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Key matchup: Patriots running game vs. 49ers run defense

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Posted Dec. 14, 2012 @ 1:13 p.m. ET
By Kevin Fishbain

We know the 49ers like to run the ball, but the Patriots actually have more carries than the Niners this season, and the run game has been crucial to their success.

Patriots running game vs. 49ers run defense 

New England is third in the NFL with 434 carries this season, and leads the league with 20 rushing touchdowns. This is a different look from the Patriots, who can still air it out with the best of them — Tom Brady is putting up MVP numbers — but their effective rushing attack has made them even more lethal in 2012.

Led by Stevan Ridley, the Patriots have rushed for more than 100 yards in seven consecutive games — and they happen to be on a seven-game winning streak. Using an up-tempo offense, quick run plays have churned out chunks of yards for New England, which has helped set up a play-action passing attack that’s hard to stop.

The Patriots have had success rushing every which way, but have most often rushed it up the gut, following OGs Dan Connolly and Logan Mankins and C Ryan Wendell. Ridley has often gotten to the second level going in between the tackles, and change-of-pace backs Danny Woodhead and Shane Vereen are a bit shiftier to keep defenses on their toes.

The 49ers, though, might be the most stout run defense the Pats have faced all season, and certainly the best unit since the Seahawks, the last team to defeat New England. OLB Aldon Smith leads a ferocious pass rush, giving the Patriots more reason to get a run game going to help keep Smith at bay.

As much as the Patriots like to run up the gut, their backs are going to have to find a way to get past ILBs Patrick Willis and NaVorro Bowman, the key run defenders for the 49ers and arguably the top inside linebacker duo in the league. Willis and Bowman are quick and range sideline to sideline.

On the line, Justin Smith and Ray McDonald are also stout at the point of attack to keep the Patriots’ backs from even getting to the linebackers.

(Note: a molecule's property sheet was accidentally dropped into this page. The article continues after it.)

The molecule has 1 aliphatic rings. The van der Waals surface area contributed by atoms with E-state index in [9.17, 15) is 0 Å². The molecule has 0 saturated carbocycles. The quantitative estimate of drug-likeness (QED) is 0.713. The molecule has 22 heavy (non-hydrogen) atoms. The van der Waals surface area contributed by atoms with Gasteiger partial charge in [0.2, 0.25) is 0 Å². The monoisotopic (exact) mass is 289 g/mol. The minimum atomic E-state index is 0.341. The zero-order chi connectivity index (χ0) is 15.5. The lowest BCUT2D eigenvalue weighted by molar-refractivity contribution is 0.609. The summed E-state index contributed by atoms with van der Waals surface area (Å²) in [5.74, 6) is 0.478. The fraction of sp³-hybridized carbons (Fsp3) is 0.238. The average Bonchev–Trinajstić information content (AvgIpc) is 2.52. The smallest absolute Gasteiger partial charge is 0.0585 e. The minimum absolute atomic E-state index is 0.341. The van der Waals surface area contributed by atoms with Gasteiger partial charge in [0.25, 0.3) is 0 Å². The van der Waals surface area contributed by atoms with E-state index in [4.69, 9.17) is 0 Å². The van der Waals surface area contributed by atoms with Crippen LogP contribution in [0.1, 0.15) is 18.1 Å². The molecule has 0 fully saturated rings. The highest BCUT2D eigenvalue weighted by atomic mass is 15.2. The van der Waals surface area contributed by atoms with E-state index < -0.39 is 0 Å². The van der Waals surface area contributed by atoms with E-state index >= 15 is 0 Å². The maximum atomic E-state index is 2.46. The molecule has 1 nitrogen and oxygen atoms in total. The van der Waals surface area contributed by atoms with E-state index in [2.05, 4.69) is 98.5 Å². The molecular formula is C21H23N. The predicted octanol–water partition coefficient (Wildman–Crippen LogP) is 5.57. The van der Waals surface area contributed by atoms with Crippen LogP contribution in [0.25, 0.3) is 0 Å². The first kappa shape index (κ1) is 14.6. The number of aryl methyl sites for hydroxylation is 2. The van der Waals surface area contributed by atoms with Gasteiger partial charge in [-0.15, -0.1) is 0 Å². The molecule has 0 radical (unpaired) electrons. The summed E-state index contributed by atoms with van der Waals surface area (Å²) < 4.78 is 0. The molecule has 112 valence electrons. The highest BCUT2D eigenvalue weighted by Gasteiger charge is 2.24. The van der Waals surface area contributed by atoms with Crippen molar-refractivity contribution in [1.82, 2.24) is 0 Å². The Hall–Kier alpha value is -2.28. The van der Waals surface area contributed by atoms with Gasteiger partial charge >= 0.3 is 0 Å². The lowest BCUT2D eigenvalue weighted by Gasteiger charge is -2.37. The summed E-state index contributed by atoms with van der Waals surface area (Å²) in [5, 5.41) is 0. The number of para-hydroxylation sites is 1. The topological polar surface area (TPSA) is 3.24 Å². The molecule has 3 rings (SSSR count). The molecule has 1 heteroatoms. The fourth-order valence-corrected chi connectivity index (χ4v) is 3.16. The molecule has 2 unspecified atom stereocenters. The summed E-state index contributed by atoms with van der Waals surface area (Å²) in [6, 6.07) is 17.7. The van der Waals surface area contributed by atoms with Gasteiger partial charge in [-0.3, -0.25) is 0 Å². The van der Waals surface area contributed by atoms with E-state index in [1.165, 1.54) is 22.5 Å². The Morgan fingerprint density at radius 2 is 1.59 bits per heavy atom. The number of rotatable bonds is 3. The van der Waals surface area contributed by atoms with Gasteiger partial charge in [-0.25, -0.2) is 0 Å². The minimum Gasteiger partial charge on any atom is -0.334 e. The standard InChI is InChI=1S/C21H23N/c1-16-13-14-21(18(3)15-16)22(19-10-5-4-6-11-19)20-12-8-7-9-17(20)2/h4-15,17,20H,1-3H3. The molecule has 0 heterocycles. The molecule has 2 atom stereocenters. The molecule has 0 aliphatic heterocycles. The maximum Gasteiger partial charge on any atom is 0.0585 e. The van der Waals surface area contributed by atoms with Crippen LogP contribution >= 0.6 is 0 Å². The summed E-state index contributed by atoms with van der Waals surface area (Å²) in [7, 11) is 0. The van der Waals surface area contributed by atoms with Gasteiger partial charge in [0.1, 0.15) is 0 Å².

As a whole, the Niners are very physical and will lay the lumber. Woodhead and Vereen are slippery and good at breaking tackles, but that’s hard to do against San Francisco, even in the secondary. Safeties Donte Whitner and Dashon Goldson are very good in run support — if we’re to assume any back gets away from Willis and Bowman into the secondary. OLBs Aldon Smith and Ahmad Brooks help set the edge, as teams struggle to rush off tackle vs. the 49ers.

The Patriots could, however, choose to rush at Smith, who has improved his run defense but is better known for his pass rush (league-leading 19½ sacks). The Pats’ offense is predicated on attacking a defense’s weakness, and they won’t find many on Sunday night. Whichever player or area is susceptible to the run, look for Ridley and company to attack it.

The 49ers have to be prepared for a balanced offense, and will gain an advantage if they bottle up the run, putting Brady in obvious passing situations. The Patriots’ run game is also adept late in games, burning up the clock to protect a lead. If that situation occurs, the 49ers need to find a way to stop it and avoid getting burned by a play-action pass.

Another key part of the matchup in the trenches will be takeaways. The Pats have lost only five fumbles all season, and the Niners have forced nine, recovering eight.

We saw the Patriots torch a very good Houston defense on national TV in Week 14, and the 49ers won’t want to be victimized like that on Sunday night. With this year’s Patriots, the run game helps make things go. If Ridley, Vereen and Woodhead can run with ease, it could be another prime-time rout for the Pats. 

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